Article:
Events got worse when we arrived at the hospital. The nurses stood back, intravenous (IV) needles in hand, because the ambulance attendant wouldn’t leave until I paid him. My stress and arm pain were such that I couldn’t write. Finally, we negotiated a plan in which he would write the check, and I would approximate my signature holding the pen, mitten-like, between a numb thumb and rigid fingers. Compared with that ride, the heart attack that evening was easy. All that I remember of the heart attack is being partially awakened by the tinkling of IV bottles in the middle of the night.

A motion picture imaging of my heart (an angiogram) and some slight chest pain a few days later provoked an emergency coronary artery bypass (CABG, pronounced cabbage) surgery in that same hospitalization. My chest was split lengthwise with a saw, my ribs split apart with a jack, my heart and lungs were stopped, a vein was harvested from my right leg, and two lengths of leg vein were attached to the arteries of my heart so as to bypass occlusions in the original 40-year-old plumbing. I had signed a consent form only an hour after I first learned the procedure existed. I remember only one thing from outside the hospital 10 years ago: I called a friend and asked her to buy me a radio. I wore the earphones (often with the radio turned off) and thus forestalled any attempted social interaction in the hospital. I withdrew into my isolation and ignored the strangers and roommates who passed through my room, including one who died.


Almost 10 years exactly from the onset of my first chest pains, my chest pains began gradually to increase in frequency over four days on a trip to the East coast to participate in my daughter Kathy’s graduation from Yale. I resolved to call my cardiologist on my return to Los Angeles. Shortly after settling into my seat for the flight from New York to Los Angeles, however, there was a change in the pattern of the pain. The pain was totally unresponsive to nitroglycerin and was to wax and wane for six hours. In my mid-air appraisal, these symptoms bespoke a serious coronary event.


From the first twinge of chest pain, things went very differently the second time around. I got help from my family implementing my decision about what to do on board the airplane. The pattern of my chest pain, including the fact that the pain was unaltered by nitroglycerin, led me to conclude that I needed medical attention. But it would be four hours before the plane arrived in Los Angeles. I thought about notifying a cabin attendant but I anticipated that the resulting commotion would be stressful and I wanted to make the decision to land or wait for Los Angeles myself. I chose to wait for the familiar doctors, hospital, and home for my family in Los Angeles. (Thus, from the beginning, I was constructing a social support system for the second surgery.)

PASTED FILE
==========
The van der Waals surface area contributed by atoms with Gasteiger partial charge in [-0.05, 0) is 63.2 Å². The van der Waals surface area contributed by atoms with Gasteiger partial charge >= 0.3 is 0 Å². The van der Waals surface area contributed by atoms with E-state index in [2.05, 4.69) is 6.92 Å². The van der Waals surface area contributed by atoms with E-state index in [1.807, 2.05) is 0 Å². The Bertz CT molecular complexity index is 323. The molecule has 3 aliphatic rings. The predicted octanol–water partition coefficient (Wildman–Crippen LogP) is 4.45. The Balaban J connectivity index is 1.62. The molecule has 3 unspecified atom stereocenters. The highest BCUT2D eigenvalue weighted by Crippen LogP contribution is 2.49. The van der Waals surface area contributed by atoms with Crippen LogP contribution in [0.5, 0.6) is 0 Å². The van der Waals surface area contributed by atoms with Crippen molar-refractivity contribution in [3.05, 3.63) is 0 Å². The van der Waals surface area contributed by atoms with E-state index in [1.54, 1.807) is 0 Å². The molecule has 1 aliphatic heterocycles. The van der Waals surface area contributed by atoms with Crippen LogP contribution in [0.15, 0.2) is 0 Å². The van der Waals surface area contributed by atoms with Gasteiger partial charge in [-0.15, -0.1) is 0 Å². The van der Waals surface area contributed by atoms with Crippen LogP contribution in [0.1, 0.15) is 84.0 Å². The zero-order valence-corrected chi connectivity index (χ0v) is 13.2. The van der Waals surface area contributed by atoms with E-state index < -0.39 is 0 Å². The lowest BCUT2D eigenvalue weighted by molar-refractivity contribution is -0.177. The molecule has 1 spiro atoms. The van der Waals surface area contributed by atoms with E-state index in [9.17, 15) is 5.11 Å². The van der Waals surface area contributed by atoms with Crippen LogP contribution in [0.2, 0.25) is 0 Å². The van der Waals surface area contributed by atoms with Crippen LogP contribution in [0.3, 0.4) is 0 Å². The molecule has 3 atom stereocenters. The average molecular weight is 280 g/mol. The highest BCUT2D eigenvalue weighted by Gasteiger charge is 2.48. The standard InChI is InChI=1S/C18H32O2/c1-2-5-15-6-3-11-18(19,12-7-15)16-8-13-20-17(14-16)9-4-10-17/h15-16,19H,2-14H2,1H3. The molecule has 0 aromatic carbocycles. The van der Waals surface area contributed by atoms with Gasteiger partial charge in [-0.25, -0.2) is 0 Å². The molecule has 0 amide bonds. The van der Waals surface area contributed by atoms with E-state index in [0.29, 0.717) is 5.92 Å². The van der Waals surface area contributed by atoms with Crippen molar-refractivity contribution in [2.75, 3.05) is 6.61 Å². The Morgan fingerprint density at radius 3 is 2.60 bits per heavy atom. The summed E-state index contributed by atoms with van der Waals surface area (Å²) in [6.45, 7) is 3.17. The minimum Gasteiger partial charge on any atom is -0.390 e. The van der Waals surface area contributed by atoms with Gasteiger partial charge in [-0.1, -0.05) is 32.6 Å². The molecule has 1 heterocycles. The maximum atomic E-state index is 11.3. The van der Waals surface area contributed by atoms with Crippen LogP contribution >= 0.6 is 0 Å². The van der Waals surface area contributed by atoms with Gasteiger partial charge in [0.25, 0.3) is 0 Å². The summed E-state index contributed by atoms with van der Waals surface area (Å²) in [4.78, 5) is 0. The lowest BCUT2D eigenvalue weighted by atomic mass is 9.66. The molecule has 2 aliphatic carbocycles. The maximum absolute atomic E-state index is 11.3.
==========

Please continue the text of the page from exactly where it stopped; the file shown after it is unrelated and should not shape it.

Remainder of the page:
This was all decided through individual problem solving. My family members were inches and feet away but they did not know I was experiencing chest pain. My social support system was there in the plane with me but I had not yet interacted with it. In fact, they seemed to be a part of the problem, rather than a part of the solution. Would they panic and need support from me? Would one of them get the crew involved and get the plane landed at some foreign Midwest airport? A consensus plan was reached quickly. My wife, Mary, was sensitive enough to my nonverbal cues to ask me what was wrong and I informed her of my analysis and my decision. We had discussed this eventuality previously. We had defined our roles and so we brought to this mid-air crisis with a previously rehearsed cardiac emergency scenario. It was my task to interpret my chest sensations but I was obligated to keep my wife fully informed. Mary and I planned the logistics that would get me to the emergency room together. We would not say anything to the crew unless the pain got worse. I would ask my daughter Kathy and my son Kevin to decide who would ride with me to the hospital and who would pick up the luggage. Free of these tasks, my wife would call the emergency room (ER) and the cardiology practice from the airport to inform them of the symptoms and let them know I was on the way. I could then skip the triage process in the ER.

During this interaction with my social support network, my basic decisions remained unchanged but my ideas evolved from something like a few words scribbled in the margin of an article to something like a manuscript under review for publication. The reality of my interdependence with my family forced me to refine and verbalize a behavioral plan that might have remained half-baked and indeterminate if their physical presence had not prevented me from ignoring them. I am now convinced that the closure and consensus extracted in my interaction with my social support network allowed me to meditate and lower my heart rate. I now remember those four hours of suspense and suspended animation as a pleasant interlude. But without my family at my side, the mid-air environment of my coronary symptoms could easily have created an aversive and dysfunctional stress reaction. I think it is my family that cut off those particular cognitive demonsf.